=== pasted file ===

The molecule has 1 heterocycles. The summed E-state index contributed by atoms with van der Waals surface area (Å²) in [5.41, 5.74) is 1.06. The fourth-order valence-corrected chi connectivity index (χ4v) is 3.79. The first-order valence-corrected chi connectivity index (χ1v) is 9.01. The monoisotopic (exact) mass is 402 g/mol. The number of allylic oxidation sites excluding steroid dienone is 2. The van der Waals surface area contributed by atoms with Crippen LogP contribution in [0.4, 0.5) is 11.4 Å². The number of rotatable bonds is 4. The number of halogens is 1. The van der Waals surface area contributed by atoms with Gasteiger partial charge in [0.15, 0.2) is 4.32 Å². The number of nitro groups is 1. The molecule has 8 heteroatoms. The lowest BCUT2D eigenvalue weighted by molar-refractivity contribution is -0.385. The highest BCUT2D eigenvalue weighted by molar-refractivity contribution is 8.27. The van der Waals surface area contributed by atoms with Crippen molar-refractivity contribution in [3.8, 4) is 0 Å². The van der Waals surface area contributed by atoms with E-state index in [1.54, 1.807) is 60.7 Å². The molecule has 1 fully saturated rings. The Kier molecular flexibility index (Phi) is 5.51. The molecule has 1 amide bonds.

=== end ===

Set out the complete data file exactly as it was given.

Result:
The molecule has 1 heterocycles. The summed E-state index contributed by atoms with van der Waals surface area (Å²) in [5.41, 5.74) is 1.06. The fourth-order valence-corrected chi connectivity index (χ4v) is 3.79. The first-order valence-corrected chi connectivity index (χ1v) is 9.01. The monoisotopic (exact) mass is 402 g/mol. The number of allylic oxidation sites excluding steroid dienone is 2. The van der Waals surface area contributed by atoms with Crippen LogP contribution in [0.4, 0.5) is 11.4 Å². The number of rotatable bonds is 4. The number of halogens is 1. The van der Waals surface area contributed by atoms with Gasteiger partial charge in [0.15, 0.2) is 4.32 Å². The number of nitro groups is 1. The molecule has 8 heteroatoms. The lowest BCUT2D eigenvalue weighted by molar-refractivity contribution is -0.385. The highest BCUT2D eigenvalue weighted by molar-refractivity contribution is 8.27. The van der Waals surface area contributed by atoms with Crippen molar-refractivity contribution in [3.8, 4) is 0 Å². The van der Waals surface area contributed by atoms with E-state index in [1.54, 1.807) is 60.7 Å². The molecule has 1 fully saturated rings. The Kier molecular flexibility index (Phi) is 5.51. The molecule has 1 amide bonds.